The Director General of the National Planning Commission, Obeth Kandjoze, says substantive efforts are underway to revive and propel Vision 2030.

Kandjoze, who was speaking at the President's media briefing on Monday, acknowledged that significant setbacks, due to unmet obligations and challenges, are experienced to achieve the ambitious goals of Vision 2030.

The vision, conceived in 2004, aims to transform Namibia into a fully developed and industrialised nation, aligning with the United Nations' Sustainable Development Goals and the Harambee Prosperity Plan.

Critical assessments are being emphasised, addressing data setbacks and ensuring a comprehensive evaluation of each goal and its indicators.

According to Kandjoze, a noteworthy catalyst for progress is Namibia's achievements in the green hydrogen sphere, noting that they are central to achieving the Harambee Prosperity Plan for sustainable socioeconomic advancement.

So far, N$2 billion has been secured through green diplomacy, complemented by an additional N$10 billion in concessional loans to fuel Namibia's economic activities aligned with its development vision.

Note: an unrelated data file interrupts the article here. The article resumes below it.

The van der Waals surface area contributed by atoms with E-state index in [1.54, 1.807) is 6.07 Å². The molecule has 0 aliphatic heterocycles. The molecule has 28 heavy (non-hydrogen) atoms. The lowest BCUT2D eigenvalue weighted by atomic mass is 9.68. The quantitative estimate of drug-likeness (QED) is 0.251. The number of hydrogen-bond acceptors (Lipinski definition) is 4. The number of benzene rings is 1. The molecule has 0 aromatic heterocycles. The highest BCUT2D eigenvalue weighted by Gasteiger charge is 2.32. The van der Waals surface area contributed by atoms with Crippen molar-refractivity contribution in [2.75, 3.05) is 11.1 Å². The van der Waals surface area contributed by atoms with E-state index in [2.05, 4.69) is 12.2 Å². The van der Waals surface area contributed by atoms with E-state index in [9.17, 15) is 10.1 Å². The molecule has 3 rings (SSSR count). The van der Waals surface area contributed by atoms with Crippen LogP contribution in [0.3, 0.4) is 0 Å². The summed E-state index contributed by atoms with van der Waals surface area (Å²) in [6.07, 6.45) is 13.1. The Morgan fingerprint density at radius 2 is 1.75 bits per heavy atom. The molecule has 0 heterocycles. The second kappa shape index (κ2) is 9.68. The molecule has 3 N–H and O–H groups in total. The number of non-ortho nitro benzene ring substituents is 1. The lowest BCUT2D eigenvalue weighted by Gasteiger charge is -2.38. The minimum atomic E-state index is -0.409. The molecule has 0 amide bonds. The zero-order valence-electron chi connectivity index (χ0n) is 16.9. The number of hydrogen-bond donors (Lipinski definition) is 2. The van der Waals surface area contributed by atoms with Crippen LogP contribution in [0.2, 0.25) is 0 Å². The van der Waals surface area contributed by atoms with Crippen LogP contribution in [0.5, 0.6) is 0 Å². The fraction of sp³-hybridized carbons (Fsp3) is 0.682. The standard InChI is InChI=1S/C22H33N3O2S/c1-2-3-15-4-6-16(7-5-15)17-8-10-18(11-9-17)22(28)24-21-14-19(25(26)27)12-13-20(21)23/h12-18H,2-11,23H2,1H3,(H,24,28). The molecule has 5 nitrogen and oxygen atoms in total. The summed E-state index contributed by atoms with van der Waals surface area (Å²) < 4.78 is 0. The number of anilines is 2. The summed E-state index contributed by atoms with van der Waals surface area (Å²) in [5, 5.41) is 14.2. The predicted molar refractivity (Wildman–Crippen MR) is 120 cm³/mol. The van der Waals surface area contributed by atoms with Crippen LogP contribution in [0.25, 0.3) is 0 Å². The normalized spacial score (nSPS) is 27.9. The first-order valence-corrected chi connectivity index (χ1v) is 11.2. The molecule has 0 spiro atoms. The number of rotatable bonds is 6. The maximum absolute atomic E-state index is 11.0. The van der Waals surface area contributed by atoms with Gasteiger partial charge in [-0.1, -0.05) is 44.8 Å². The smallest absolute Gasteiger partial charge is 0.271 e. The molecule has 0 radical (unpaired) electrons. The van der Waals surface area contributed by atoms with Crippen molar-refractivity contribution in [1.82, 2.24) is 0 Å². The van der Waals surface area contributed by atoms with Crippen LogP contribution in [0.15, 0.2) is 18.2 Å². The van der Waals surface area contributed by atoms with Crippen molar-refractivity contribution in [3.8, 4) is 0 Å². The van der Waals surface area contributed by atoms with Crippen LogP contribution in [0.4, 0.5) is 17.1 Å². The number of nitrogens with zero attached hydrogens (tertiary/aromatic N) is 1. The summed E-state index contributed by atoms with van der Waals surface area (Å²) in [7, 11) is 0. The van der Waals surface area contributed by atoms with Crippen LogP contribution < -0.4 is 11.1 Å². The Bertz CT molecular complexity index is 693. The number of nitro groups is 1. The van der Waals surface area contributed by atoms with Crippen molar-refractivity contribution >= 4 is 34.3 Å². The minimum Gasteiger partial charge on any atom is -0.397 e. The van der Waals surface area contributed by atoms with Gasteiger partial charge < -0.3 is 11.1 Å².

"The many obligations we set ourselves still remain to be achieved under the tenure of how that vision was crafted, so obviously we did not meet all the aspects and goals in that report, and that is the essentially message that one wants to bring about. Along that path, Vision 2030 suffered a number of gaps in terms of data; we now have to leave up to that to brush off. By acting as a catalyst for sustainable socio-economic advancement, Namibia's hydrogen programme is harmonising our country's pursuit of economic recovery and inclusive growth."

Mines and Energy Minister Tom Alweendo also shared insights into Namibia's newfound resources, saying the discovery of oil, gas, green hydrogen, and ammonium positions the country strategically.

"We are all on the same wave length; we are on board to make sure that we benefit and promote our economic development through local content, so currently we are busy with Shell and Total Energies to make sure that we accelerate the process where we come to production, and if everything goes to plan, we should be able to drill our first oil in the next 5 years."

Minister Alweendo emphasised that Namibia is committed to managing these resources in the best interest of Namibians.


Photo Credits
Namibian Presidency


Daniel Nadunya